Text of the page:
Staying Lizzie Borden's house was no doubt the most horrifying moment of my life, and I would do it again in a heart beat. By the time my friend UJ and I got there we were exhausted from a long road trip that day so we made the mistake of trying to sleep instead of exploring at night, but we still had a thrill, and we had no sleep at all. We heard voices, footsteps, and who knows what else was going on. Great place to visit for the horror geek!
The house offers tours if you aren't willing for fork out $250 a night to spend the night... or it's just too creepy for you. If you're a big paranormal geek this place should absolutely be on your bucket list.
Loved it was amazing!
$250 a night might sound like a lot for a Bed and Breakfast, but you GET TO SLEEP IN THE SAME BEDS WHERE PEOPLE WERE AXE MURDERED.
Ok, maybe that doesn't excite everyone as much as me, but if you're into getting wigged out, this place will do it. Make sure you have your picture snapped on the couch in the hall. They've got handy photos you can refer to in order to accurately recreate the crime scene with your friends.
We loved it! The tour was great, lots of info and the house is well cared for. My kids were very creeped out. We didn't stay the night as my youngest was not old enough yet.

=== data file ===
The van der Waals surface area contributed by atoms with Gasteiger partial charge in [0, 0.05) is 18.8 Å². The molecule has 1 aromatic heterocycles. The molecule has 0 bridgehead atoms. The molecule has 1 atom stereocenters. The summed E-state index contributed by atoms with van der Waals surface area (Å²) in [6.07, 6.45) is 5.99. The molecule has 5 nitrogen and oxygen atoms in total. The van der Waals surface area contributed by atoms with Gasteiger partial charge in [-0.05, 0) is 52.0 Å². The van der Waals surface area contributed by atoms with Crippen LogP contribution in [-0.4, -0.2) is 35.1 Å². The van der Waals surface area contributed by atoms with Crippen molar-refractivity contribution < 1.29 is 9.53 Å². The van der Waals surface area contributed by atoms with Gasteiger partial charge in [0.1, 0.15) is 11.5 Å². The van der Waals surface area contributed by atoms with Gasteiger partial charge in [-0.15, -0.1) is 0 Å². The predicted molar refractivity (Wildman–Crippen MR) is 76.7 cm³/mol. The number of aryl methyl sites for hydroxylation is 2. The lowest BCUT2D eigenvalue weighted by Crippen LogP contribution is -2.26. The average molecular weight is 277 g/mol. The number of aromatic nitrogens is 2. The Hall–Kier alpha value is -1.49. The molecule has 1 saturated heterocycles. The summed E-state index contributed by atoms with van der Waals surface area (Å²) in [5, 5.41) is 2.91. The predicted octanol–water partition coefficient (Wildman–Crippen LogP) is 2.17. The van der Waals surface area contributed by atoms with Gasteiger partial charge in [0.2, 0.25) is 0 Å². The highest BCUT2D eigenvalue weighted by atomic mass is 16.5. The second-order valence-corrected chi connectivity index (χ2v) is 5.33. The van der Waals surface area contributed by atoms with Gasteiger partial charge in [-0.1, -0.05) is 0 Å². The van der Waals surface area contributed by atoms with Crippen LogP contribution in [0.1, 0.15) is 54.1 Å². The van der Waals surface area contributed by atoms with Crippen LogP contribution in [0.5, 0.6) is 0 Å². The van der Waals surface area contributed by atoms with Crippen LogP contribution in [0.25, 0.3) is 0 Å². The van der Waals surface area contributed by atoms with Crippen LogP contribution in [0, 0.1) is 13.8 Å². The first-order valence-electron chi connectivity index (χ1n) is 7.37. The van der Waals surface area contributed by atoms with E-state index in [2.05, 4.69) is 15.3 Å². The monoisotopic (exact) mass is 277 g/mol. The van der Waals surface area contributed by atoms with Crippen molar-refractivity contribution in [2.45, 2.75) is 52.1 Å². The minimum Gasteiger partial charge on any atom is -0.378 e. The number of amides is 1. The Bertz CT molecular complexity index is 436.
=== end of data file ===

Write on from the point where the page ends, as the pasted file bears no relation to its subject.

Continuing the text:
Absolutely had the best time there. Totally haunted; not a negative energy. I used to professionally ghost hunt, the second floor was too active for me. I was too shaky in the room that the mother passed in. That was the worst room. In the room over the front sitting room, and the sitting room (front of house in general) my one year old kept laughing and saying hi to no one... my baby doesn't even say hi to strangers at the store. He began laughing and trying to run towards empty rooms. The guide was amazing and also a paranormal investigator herself. She was very knowledgeable and kind. We will be back.
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Lizzie Borden Bed & Breakfast Museum
- Sun - Sat: 11:00 am - 3:00 pm
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Credit Cards Accepted
Not Wheelchair Accessible
- 3 pm
- 11 am